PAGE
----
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In a nearly six-hour meeting Tuesday, the City Council of Oklahoma City repeatedly heard from outspoken critics of the City’s Police Department. Members of the community also called out City Manager Craig Freeman and Mayor David Holt for what they said was a dereliction of duty in not holding the police accountable.

A gathering of medical marijuana industry professionals also attended Tuesday’s meeting, having heard of some potential code changes to restrict business practices industry-wide in Oklahoma City.

How the sausage gets made

Government according to columnist Marty Peercy

Policing Consultant

The Council approved by a vote of 5-3 the hiring of a consulting firm to help guide the Law Enforcement Task Force that was created this summer. 21cp was approved as the contractor for consulting services for the Task Force.

Ward 7 Councilwoman Nikki Nice expressed grave concern over approving the contract, as the vote in the Task Force’s committee was split on the hiring. Nice pointed out that three City staff members had votes in that committee. She explained that she didn’t believe the City should be steering the choices made by the Task Force.

Ward 6 Councilwoman JoBeth Hamon also expressed hesitance for approving the contract. She said that since the beginning of the Task Force she has heard reports of toxic behavior by some City staff members involved in the process. She also cited the resignation from the body by one member who claimed the City was treating the Task Force as an afterthought.

Ward 2 Councilman James Cooper joined Nice and Hamon in their votes against the contract. He explained that while he believes in the resolution he brought that resulted in the Task Force, he couldn’t bring himself to approve the contract over the protest of the members of the Task Force who felt left out of the process.

The contract will cost $193,000, though the Task Force was given a grant by the Inasmuch Foundation in the amount of $175,000. The remainder of the cost is expected to come from the General Fund, though Nice asked if the money could come from the Public Safety sales tax.

Criticism of police

A cadre of local activists and concerned members of the community attended the City Council meeting Tuesday to criticise the City and the Police Department for the killings of Stavian Rodriguez and Bennie Edwards.

Some of the activists have also notably been at County meetings over the last six months, but have now turned their focus to the City of Oklahoma City.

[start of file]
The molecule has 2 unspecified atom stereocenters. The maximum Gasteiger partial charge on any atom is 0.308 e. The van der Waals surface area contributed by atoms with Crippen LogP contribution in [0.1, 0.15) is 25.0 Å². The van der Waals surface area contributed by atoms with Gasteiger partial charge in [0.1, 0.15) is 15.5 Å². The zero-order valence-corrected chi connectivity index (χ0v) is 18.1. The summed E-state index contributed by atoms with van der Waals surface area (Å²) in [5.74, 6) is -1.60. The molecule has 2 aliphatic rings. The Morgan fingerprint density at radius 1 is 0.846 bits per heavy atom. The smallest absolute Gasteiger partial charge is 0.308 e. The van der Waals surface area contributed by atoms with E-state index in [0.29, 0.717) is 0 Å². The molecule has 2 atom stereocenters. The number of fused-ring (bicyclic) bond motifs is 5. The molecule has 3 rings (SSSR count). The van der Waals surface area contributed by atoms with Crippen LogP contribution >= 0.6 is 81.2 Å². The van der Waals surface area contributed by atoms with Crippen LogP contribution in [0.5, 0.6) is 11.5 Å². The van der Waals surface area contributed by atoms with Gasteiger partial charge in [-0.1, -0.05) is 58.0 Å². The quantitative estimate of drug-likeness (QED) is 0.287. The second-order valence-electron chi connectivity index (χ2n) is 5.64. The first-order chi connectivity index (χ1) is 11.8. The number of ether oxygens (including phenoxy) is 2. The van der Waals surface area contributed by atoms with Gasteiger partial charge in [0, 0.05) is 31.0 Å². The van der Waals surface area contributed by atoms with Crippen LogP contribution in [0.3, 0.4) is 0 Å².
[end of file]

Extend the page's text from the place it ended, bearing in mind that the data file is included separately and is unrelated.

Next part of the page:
During discussion of the 21cp contract and during discussion of several other items on the consent agenda, activists and community members took to the podium to criticize the Police Department and City, specifically singling out Freeman, Holt, and Police Chief Wade Gourley.

Speakers called the Mayor and City Manager cowards for not having met with civic groups or families of people killed by the police.

Some referred to the OKCPD as predatory, and called the Fraternal Order of Police a lobbying organization that runs the City.

Many attending the meeting expressed continued frustration and anger that the Mayor and City Manager were, in their opinion, obfuscating the truth about the recent deaths at the hands of the police.

Medical Marijuana

Ward 1 Councilman James Greiner attended the meeting for a very brief time. He introduced a potential ordinance restricting zoning for medical marijuana businesses to be delivered to the Planning Commission for their review. This would be the first step in a long process of getting new zoning requirements created.

To the chagrin of the many marijuana industry professionals, the restrictions suggested include a ban on drive-thru sales and a list of narrow rules for where marijuana businesses may be located.

While introducing the ordinance, Greiner said it was an industry that “is hardly regulated at all.” This infuriated some of the crowd, who shouted back at him from their seats. The Mayor used his gavel to quiet the crowd and implored the guests that everybody would get a chance to speak.

The ordinance package was not sent to the Planning Commission but was instead deferred until some time in the future. Greiner left the horseshoe as soon as the vote was cast, to boos from the crowd.

There followed a long list of growers, processors, and dispensary owners who had signed up to speak on the item. They universally claimed that the industry has many regulations and does not need more of the type they suggest. One speaker claimed that a lot of the restrictions described in the document mirror existing regulations from the state.

The City Council will meet again on January 5 at 8:30 a.m.


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